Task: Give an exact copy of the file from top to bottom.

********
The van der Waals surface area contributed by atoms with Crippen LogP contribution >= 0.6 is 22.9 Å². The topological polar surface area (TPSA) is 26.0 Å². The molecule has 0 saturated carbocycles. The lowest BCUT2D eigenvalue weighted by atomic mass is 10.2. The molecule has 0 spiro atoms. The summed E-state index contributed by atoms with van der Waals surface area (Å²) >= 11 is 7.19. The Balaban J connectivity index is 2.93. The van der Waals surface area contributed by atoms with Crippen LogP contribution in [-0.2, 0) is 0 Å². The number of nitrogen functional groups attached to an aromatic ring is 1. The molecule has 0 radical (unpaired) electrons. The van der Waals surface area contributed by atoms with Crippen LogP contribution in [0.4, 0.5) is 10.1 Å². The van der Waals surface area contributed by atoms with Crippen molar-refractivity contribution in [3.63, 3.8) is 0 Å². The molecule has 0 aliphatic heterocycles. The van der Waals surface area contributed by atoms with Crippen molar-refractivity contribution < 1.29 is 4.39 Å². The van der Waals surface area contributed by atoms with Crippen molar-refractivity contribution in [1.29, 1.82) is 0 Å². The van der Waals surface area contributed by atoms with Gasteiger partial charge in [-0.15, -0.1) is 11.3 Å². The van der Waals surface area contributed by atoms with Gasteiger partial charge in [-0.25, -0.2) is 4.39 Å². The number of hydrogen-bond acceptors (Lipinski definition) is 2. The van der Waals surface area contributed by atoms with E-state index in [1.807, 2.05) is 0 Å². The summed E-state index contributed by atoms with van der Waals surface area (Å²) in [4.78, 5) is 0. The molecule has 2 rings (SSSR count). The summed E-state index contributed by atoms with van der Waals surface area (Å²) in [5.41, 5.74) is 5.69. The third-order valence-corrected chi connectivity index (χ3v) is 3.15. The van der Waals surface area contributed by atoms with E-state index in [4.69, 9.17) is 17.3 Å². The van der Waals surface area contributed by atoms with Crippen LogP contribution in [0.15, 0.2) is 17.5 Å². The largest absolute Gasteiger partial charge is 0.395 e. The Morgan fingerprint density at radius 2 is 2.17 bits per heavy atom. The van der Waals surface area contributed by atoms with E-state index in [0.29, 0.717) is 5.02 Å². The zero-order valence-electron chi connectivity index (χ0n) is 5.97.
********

The van der Waals surface area contributed by atoms with Crippen LogP contribution >= 0.6 is 22.9 Å². The topological polar surface area (TPSA) is 26.0 Å². The molecule has 0 saturated carbocycles. The lowest BCUT2D eigenvalue weighted by atomic mass is 10.2. The molecule has 0 spiro atoms. The summed E-state index contributed by atoms with van der Waals surface area (Å²) >= 11 is 7.19. The Balaban J connectivity index is 2.93. The van der Waals surface area contributed by atoms with Crippen LogP contribution in [-0.2, 0) is 0 Å². The number of nitrogen functional groups attached to an aromatic ring is 1. The molecule has 0 radical (unpaired) electrons. The van der Waals surface area contributed by atoms with Crippen LogP contribution in [0.4, 0.5) is 10.1 Å². The van der Waals surface area contributed by atoms with Crippen molar-refractivity contribution in [3.63, 3.8) is 0 Å². The molecule has 0 aliphatic heterocycles. The van der Waals surface area contributed by atoms with Crippen molar-refractivity contribution < 1.29 is 4.39 Å². The van der Waals surface area contributed by atoms with Crippen molar-refractivity contribution in [1.29, 1.82) is 0 Å². The van der Waals surface area contributed by atoms with Gasteiger partial charge in [-0.15, -0.1) is 11.3 Å². The van der Waals surface area contributed by atoms with Gasteiger partial charge in [-0.25, -0.2) is 4.39 Å². The number of hydrogen-bond acceptors (Lipinski definition) is 2. The van der Waals surface area contributed by atoms with E-state index in [1.807, 2.05) is 0 Å². The summed E-state index contributed by atoms with van der Waals surface area (Å²) in [4.78, 5) is 0. The molecule has 2 rings (SSSR count). The summed E-state index contributed by atoms with van der Waals surface area (Å²) in [5.41, 5.74) is 5.69. The third-order valence-corrected chi connectivity index (χ3v) is 3.15. The van der Waals surface area contributed by atoms with E-state index in [4.69, 9.17) is 17.3 Å². The van der Waals surface area contributed by atoms with Crippen LogP contribution in [0.15, 0.2) is 17.5 Å². The largest absolute Gasteiger partial charge is 0.395 e. The Morgan fingerprint density at radius 2 is 2.17 bits per heavy atom. The van der Waals surface area contributed by atoms with E-state index in [0.29, 0.717) is 5.02 Å². The zero-order valence-electron chi connectivity index (χ0n) is 5.97.